So you want more!Sorry Graham, but your explanations just make no sense.
Answering questions does that when you don't except the nose on your face.You always seem to answer one question by raising another.
The compilers.what do the initials D.O.L.D.D.R stand for?
Which relates back to what I said about them before.
The industry told you that!There is also the fact that singles are loss-leaders, no one makes money off them
If you re-read the quote you see that it's just my explantion. I can't tell you who bought a record and who sold it or what the reasons were for selling or buying a record.You say the reason the Madonna record charted
But the record did sell enough to get it to the top.
If you lot assume that the sales on the Real Chart are correct for a minute, perhaps the experts on here can come up with the reasons for them being higher than Industry figures?
Since the Real Chart gets it's information from all buyers in the UK that makes it better than the OCC. For instance if for whatever reason a site or store doesn't supply any information one week, the OCC chart will be wrong that week.I suspect your sample covers a far, far smaller percentage of the market than the OCC does.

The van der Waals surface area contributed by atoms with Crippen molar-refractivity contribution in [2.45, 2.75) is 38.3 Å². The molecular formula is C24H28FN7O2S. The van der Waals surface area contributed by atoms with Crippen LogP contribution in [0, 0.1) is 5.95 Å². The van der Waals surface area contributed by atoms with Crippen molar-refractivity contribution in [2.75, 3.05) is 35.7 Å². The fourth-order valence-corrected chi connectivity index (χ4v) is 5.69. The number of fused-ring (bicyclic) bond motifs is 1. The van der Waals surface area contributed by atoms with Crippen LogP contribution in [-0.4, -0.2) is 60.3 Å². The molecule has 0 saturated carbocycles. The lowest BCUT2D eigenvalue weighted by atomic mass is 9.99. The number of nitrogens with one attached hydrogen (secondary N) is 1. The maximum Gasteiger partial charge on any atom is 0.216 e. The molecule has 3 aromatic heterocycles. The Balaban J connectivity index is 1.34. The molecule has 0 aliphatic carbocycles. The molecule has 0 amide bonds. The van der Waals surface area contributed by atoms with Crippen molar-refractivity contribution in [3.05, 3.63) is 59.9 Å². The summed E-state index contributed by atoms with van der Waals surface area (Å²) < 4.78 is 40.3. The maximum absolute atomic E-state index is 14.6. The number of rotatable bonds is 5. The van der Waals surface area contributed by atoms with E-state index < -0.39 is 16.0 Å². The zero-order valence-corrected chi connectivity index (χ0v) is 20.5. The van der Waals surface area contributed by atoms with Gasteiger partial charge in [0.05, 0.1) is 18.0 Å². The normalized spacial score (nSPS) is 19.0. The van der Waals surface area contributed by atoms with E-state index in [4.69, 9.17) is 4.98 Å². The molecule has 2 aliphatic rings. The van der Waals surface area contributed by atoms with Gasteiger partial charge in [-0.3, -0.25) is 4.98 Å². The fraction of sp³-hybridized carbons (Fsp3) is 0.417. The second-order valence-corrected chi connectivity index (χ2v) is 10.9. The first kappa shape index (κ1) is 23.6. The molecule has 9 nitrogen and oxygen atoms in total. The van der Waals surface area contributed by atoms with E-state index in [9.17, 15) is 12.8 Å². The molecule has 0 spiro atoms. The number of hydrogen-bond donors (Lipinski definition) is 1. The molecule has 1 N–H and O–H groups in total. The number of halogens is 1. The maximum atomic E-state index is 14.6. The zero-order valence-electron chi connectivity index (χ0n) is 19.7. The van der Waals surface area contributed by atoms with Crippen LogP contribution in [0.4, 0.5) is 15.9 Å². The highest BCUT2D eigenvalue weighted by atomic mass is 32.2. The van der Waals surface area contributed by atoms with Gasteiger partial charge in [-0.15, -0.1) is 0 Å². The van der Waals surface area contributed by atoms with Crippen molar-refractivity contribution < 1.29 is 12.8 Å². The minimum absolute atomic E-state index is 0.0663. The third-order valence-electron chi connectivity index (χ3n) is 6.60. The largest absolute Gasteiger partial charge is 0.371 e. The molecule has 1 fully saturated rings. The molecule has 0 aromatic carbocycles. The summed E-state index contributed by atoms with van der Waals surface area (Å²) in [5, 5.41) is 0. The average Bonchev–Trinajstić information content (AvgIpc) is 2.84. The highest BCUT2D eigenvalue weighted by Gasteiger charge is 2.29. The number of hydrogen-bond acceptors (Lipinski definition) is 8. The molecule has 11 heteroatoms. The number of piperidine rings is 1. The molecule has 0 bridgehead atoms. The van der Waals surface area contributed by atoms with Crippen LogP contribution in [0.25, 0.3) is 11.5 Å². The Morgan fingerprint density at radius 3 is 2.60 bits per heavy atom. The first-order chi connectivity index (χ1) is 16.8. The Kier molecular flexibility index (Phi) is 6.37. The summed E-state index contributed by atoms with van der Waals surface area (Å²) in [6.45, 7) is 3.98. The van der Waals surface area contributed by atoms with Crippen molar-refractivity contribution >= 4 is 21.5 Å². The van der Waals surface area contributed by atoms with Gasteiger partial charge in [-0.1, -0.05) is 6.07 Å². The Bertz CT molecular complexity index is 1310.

However that can never happen in the Real Chart.
ALL of them.how many UKMixers who buy singles in the UK have provided information on their purchases to the mysterious Real Chart compilers
When you buy a record do you lie to yourself that you haven't bought it?And with so many individual consumers submitting their information, how can you actually verify that they actually have bought what they said they have?
This sounds like a sample to me that gallup were using. The problem with samples is that it doesn't take into account the weather. For instance it could chucking it down in one town (putting buyers off from going to buy) and bright sunshine in another!For the chart of August 4th, 1991 (official chart date August 10th, 1991) the Gallup figure was around 110,000 using the reduced multiplier Alan Jones later used to get to 1.53m. It was about 115,000 on Gallup's initial assessment when they were still using 17 as the multiplier.
That will lead to wrong figures.
Blame It On The Weathermen! Or the weather!!